In another aspect of the processes of this invention, the beneficial effect of the provided benzene is an enhancement of the conversion of ethylbenzene, especially where the conversion is a dealkylation conversion. The amount of provided benzene is preferably in an amount sufficient to increase the conversion by at least about 3, preferably at least about 5, percentage points at approximately the same weighted average bed temperature as compared to a substantially identical process but not containing the provided benzene. For this comparison, the weighted average bed temperature for the comparative process is sufficient to provide an ethylbenzene conversion between about 10 and 30 percent for conversion processes generating xylenes, and between about 60 and 75 percent for ethylbenzene dealkylation processes. Typically the benzene is provided in an amount of between about 0.5 and 15, more preferably between about 1 and 12, mass percent based upon the mass of the feed.
In yet another aspect of the processes of this invention, the beneficial effect of the provided benzene is a reduction in xylene loss. The amount of provided benzene is preferably in an amount sufficient to reduce the xylene loss by at least about 0.3, preferably at least about 0.5, percentage points at approximately the same weighted average bed temperature as compared to a substantially identical process but not containing the provided benzene. For this comparison, the weighted average bed temperature for the comparative process is sufficient to provide an ethylbenzene conversion between about 10 and 30 percent for conversion processes generating xylenes, and between about 60 and 75 percent for ethylbenzene dealkylation processes. Typically the benzene is provided in an amount of between about 0.5 and 25, more preferably between about 1 and 20, and often between about 5 and 20, mass percent based upon the mass of the feed.
In a further aspect of the processes of this invention, the beneficial effect of the provided benzene is a reduction in trimethylbenzene make. The amount of provided benzene is preferably in an amount sufficient to reduce the trimethylbenzene make by at least about 0.1, preferably at least about 0.2, percentage points at approximately the same weighted average bed temperature as compared to a substantially identical process but not containing the provided benzene. For this comparison, the weighted average bed temperature for the comparative process is sufficient to provide an ethylbenzene conversion between about 10 and 30 percent for conversion processes generating xylenes, and between about 60 and 75 percent for ethylbenzene dealkylation processes. Typically the benzene is provided in an amount of between about 5 and 25, more preferably between about 10 and 20, mass percent based upon the mass of the feed.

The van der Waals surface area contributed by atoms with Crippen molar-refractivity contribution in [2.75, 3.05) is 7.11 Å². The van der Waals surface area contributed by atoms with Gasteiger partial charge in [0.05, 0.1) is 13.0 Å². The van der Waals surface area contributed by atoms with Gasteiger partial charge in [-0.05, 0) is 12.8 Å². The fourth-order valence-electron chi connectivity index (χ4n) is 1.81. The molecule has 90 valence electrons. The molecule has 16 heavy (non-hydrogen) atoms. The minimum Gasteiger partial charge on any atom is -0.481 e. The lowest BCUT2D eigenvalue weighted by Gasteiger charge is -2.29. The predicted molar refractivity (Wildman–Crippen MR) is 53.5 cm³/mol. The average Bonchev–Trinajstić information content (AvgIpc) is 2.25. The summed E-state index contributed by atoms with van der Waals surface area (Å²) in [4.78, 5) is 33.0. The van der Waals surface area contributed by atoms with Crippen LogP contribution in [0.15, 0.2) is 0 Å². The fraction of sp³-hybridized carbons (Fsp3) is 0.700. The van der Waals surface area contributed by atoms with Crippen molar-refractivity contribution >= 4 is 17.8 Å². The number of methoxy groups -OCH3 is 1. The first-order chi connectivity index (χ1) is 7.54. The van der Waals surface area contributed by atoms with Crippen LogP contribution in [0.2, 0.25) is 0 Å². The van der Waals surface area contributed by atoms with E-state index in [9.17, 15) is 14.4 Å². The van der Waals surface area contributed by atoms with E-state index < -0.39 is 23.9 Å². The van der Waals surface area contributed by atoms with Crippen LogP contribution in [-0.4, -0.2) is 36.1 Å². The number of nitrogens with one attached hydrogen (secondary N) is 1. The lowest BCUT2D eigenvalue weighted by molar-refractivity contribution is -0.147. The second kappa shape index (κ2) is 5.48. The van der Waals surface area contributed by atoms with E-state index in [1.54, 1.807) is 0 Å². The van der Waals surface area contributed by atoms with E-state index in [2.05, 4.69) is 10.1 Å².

The optimal amount of benzene to be provided will depend upon the nature of the benefit sought to be achieved. For instance, where increases in isomerization activity and/or ethylbenzene conversion activity are sought, the optimal benzene provided will typically range from about 2 to 8 mass percent of the feed. As the amount of benzene is increased above that amount, the activity decrease, and at much higher levels of provided benzene, the activities may be less than that in the absence of benzene. On the other hand, where the reduction in xylene ring loss is the primary focus, the optimal amount of provided benzene is often greater, e.g., greater than about 5 or 7 mass percent. Reduction in trimethylbenzene co-production usually requires even more provided benzene. Hence, for a given xylene isomerization process, the artisan, having the benefit of this invention, can select the amount of provided benzene to achieve an overall optimal combination of benefits suitable for that production facility, production economics and the market demands.
The multiple benefits that can be achieved using the processes of this invention can be reaped by the artisan in a number of ways. For example, a xylene production facility having fresh catalyst may be operated with greater amounts of provided benzene to take as a primary benefit a reduction in xylene ring loss. As the catalyst ages, the amount of benzene provided can be reduced to achieve a desired isomerization and ethylbenzene conversion activity. In another mode of capturing value, the addition of benzene can debottleneck a xylene isomerization reactor.